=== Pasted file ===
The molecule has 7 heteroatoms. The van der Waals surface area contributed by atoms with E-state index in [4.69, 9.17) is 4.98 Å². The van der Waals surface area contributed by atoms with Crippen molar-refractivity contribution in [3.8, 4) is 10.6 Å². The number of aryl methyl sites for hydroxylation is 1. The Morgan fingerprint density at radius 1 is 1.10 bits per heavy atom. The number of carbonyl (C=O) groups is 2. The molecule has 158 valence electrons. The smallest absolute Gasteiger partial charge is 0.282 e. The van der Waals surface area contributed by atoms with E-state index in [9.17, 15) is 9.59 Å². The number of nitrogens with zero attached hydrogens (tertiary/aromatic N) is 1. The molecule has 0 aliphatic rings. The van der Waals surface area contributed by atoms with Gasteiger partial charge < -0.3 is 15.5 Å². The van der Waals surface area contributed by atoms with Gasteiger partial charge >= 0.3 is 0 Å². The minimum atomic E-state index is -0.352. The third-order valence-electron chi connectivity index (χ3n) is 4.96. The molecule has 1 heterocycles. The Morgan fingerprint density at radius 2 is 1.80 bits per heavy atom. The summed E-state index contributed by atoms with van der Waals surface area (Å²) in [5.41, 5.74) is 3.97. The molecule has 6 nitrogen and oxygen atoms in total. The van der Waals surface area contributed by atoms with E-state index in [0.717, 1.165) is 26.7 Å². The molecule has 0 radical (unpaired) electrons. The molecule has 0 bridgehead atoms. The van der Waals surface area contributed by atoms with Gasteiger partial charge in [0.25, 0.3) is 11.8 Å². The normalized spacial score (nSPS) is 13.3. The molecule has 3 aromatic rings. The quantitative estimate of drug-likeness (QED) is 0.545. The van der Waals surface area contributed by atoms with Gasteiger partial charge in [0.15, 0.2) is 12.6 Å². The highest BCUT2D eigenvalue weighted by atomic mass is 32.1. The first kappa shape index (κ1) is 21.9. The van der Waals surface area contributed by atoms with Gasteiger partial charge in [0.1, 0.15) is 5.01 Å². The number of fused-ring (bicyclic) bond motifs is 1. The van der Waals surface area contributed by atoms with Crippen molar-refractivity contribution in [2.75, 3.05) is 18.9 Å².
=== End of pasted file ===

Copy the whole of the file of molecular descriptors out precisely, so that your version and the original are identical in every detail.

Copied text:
The molecule has 7 heteroatoms. The van der Waals surface area contributed by atoms with E-state index in [4.69, 9.17) is 4.98 Å². The van der Waals surface area contributed by atoms with Crippen molar-refractivity contribution in [3.8, 4) is 10.6 Å². The number of aryl methyl sites for hydroxylation is 1. The Morgan fingerprint density at radius 1 is 1.10 bits per heavy atom. The number of carbonyl (C=O) groups is 2. The molecule has 158 valence electrons. The smallest absolute Gasteiger partial charge is 0.282 e. The van der Waals surface area contributed by atoms with E-state index in [9.17, 15) is 9.59 Å². The number of nitrogens with zero attached hydrogens (tertiary/aromatic N) is 1. The molecule has 0 aliphatic rings. The van der Waals surface area contributed by atoms with Gasteiger partial charge < -0.3 is 15.5 Å². The van der Waals surface area contributed by atoms with Gasteiger partial charge >= 0.3 is 0 Å². The minimum atomic E-state index is -0.352. The third-order valence-electron chi connectivity index (χ3n) is 4.96. The molecule has 1 heterocycles. The Morgan fingerprint density at radius 2 is 1.80 bits per heavy atom. The summed E-state index contributed by atoms with van der Waals surface area (Å²) in [5.41, 5.74) is 3.97. The molecule has 6 nitrogen and oxygen atoms in total. The van der Waals surface area contributed by atoms with E-state index in [0.717, 1.165) is 26.7 Å². The molecule has 0 radical (unpaired) electrons. The molecule has 0 bridgehead atoms. The van der Waals surface area contributed by atoms with Gasteiger partial charge in [0.25, 0.3) is 11.8 Å². The normalized spacial score (nSPS) is 13.3. The molecule has 3 aromatic rings. The quantitative estimate of drug-likeness (QED) is 0.545. The van der Waals surface area contributed by atoms with Gasteiger partial charge in [0.15, 0.2) is 12.6 Å². The highest BCUT2D eigenvalue weighted by atomic mass is 32.1. The first kappa shape index (κ1) is 21.9. The van der Waals surface area contributed by atoms with Gasteiger partial charge in [0.1, 0.15) is 5.01 Å². The number of fused-ring (bicyclic) bond motifs is 1. The van der Waals surface area contributed by atoms with Crippen molar-refractivity contribution in [2.75, 3.05) is 18.9 Å².